By Bentic Sebastian
The first time my dad and I went to the PAR dining hall, we were both astounded! I could eat whatever I wanted. My dad was amazed at the stir-fry counter, the burrito corner, and the dessert options. When I asked him what he thought about how frequently I should eat, he replied “As often as you feel like”. I loved the dining halls but I wasn’t prepared for how I would face the idea of a buffet almost every single day. And that was the beginning of my Freshman 15!
If you haven’t heard of Freshmen 15, this is an important phase that freshmen or other new students go through, especially in the United States. Freshman 15 refers to students getting overweight because of the abundance of food in dining halls. When some freshmen (including me) see a lot of food options available to them, it is so common for freshmen to have large meals that the phrase Freshman 15 is commonly used on all US campuses.
I had decided on a 10 meal, 15 credits plan. That’s roughly two meals for five days, and 15 credits to spend at the a-la-carte locations. My university meal plan really changed my eating patterns. Before I came to university, I used to wake up at 7am, have some coffee and perhaps cereal, and go to school. We had a snack break at 10am, where I usually had a sandwich. After classes ended at 1pm, I would go back home and eat lunch,which was the heaviest meal of my day. And at around 10pm, I would have dinner, which was usually light;maybe a salad, or some bread.
At university, I woke up at 7am for a big breakfast; orange juice(with calcium!), an omelette,two or three slices of toast, and a slice or two of chocolate chip marble cake. I didn’t have a break at 10am because I had a lecture to rush to. On some days, I also didn’t have a break between 12pm and 2pm, because I didn’t really think about lunch breaks when I made my schedule. After 2pm classes, I usually had to wait until at least 5pm for grilled sandwiches at the sandwich counter, or 7pm for more wholesome food. This meant that between 12am and 2pm, I had very loud hunger pangs. Many other freshmen shared the same plight as me, because my stomach pangs weren’t the loudest in the lecture hall!
At around 6.45, I would make way, eagerly, to dinner. I went early so that I could avoid the big lines. It also meant that I could save time on getting my favorite dishes. Usually I would go over to the stir-fry counter first, because that counter filled up fast! I always ended up having dessert too, something that I usually never did back home. My favorite dessert was the caramelized chocolate walnut brownies. I would heat them in the microwave before adding vanilla ice cream on top to have a delicious way to end dinner!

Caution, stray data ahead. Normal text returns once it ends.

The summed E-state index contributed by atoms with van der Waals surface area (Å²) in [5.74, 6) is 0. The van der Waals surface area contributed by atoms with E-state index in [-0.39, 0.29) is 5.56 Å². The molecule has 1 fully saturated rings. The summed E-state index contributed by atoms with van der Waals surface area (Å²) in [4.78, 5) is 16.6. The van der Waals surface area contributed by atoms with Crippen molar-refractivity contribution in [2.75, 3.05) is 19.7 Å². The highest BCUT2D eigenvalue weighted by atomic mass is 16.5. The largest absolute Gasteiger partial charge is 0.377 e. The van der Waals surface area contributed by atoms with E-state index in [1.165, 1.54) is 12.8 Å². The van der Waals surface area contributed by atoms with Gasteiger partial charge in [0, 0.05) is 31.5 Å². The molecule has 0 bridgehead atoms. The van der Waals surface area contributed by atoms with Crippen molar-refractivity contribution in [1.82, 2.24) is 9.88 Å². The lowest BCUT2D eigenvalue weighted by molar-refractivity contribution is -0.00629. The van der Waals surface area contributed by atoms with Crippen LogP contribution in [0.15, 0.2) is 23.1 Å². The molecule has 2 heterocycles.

Meal-times were a very social time for me. We had a “breakfast club” which was composed of all my floormates who had “8am”’s just like I did. It was fun to eat together, because we got to catch up on what was going on in each other’s lives. During dinner, there was a larger group of people at the dining hall, and we would sit together and have long conversations even after our plates were empty!
Despite the large variety of food, and the fun conversations I had at the dining hall, I felt the consequences of this lifestyle soon enough. My diet for the next four months, although plentiful, was not balanced. I ate heavy breakfasts,composed of sugary drinks and sugary foods, which made me tired and lethargic,instead of refreshed. I skipped lunches, and I would suffer through hunger pangs,because I usually wouldn’t think about packing some food into my bag. Between 5pm and 7pm, all I could think of was food. My stomach distracted me from getting some useful work done. At 7pm, since I hadn’t eaten for about seven hours, I would end up eating more than I needed to. This binge would eventually make me feel lethargic again, and I wouldn’t be able to do any assignments or study efficiently during the night.
This cycle of binging and starving led to me gaining about 20 pounds over the course of my first semester at the dorm! I was frequently tired, and my face looked tired all the time. I tried sleeping longer, but that still didn’t solve the problem, as my body had to work hard to digest all the food I was eating and get used to eating less during lunchtime. There were times when I would look at a university event, and think ”Would adding this event still allow me to get dinner?” because food was so critically timed. This kind of lifestyle did not help me to be energized.
The gym is a great way to combat Freshman 15 because it’s open to all students. I started going to the gym when I felt I couldn’t muster the energy and the willpower to complete my assignments. I spent about an hour at the every week, and I spent about 30 minutes running, rowing, or cycling, using the remaining time to try other exercise routines. Going with friends made it easier and fun to go to the gym. Although it was difficult initially to complete laps around the indoor running court at CRCE or the ARC, eventually I was able to regain enough strength and stamina to become a productive college student again.
I feel that a healthy body is required for a healthy mind capable of the high memory and analysis abilities required for success at college. I still go jogging about thrice a week around Chambana(Champaign-Urbana). It’s fun, it’s refreshing, and most importantly, it’s healthy. I have stopped feeling sluggish, and I am getting better at being a productive college student. As long as you leave some space in your schedule for lunch, and maintain a balanced diet with regular exercise (the doctors were right!), Freshman 15 will not interfere in your college life! Enjoy your meal options at the dining halls around the university!